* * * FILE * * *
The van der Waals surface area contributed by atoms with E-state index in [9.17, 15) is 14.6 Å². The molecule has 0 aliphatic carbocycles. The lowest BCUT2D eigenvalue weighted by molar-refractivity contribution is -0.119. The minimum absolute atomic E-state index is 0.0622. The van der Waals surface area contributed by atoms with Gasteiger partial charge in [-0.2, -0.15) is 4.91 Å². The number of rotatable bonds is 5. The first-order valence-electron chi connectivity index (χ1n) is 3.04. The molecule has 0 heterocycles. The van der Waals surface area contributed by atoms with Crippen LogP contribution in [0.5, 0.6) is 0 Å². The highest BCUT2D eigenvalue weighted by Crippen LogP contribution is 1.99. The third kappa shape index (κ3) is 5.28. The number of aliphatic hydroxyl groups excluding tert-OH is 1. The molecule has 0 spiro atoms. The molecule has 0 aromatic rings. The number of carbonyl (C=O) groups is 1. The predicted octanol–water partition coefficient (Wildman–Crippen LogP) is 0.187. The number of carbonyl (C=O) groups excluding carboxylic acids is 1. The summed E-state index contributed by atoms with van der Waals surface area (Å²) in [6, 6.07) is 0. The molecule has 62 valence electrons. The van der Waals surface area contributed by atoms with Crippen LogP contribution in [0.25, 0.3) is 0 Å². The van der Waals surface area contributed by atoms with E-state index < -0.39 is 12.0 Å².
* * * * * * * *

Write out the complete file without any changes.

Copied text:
The van der Waals surface area contributed by atoms with E-state index in [9.17, 15) is 14.6 Å². The molecule has 0 aliphatic carbocycles. The lowest BCUT2D eigenvalue weighted by molar-refractivity contribution is -0.119. The minimum absolute atomic E-state index is 0.0622. The van der Waals surface area contributed by atoms with Gasteiger partial charge in [-0.2, -0.15) is 4.91 Å². The number of rotatable bonds is 5. The first-order valence-electron chi connectivity index (χ1n) is 3.04. The molecule has 0 heterocycles. The van der Waals surface area contributed by atoms with Crippen LogP contribution in [0.5, 0.6) is 0 Å². The highest BCUT2D eigenvalue weighted by Crippen LogP contribution is 1.99. The third kappa shape index (κ3) is 5.28. The number of aliphatic hydroxyl groups excluding tert-OH is 1. The molecule has 0 spiro atoms. The molecule has 0 aromatic rings. The number of carbonyl (C=O) groups is 1. The predicted octanol–water partition coefficient (Wildman–Crippen LogP) is 0.187. The number of carbonyl (C=O) groups excluding carboxylic acids is 1. The summed E-state index contributed by atoms with van der Waals surface area (Å²) in [6, 6.07) is 0. The molecule has 62 valence electrons. The van der Waals surface area contributed by atoms with Crippen LogP contribution in [0.25, 0.3) is 0 Å². The van der Waals surface area contributed by atoms with E-state index < -0.39 is 12.0 Å².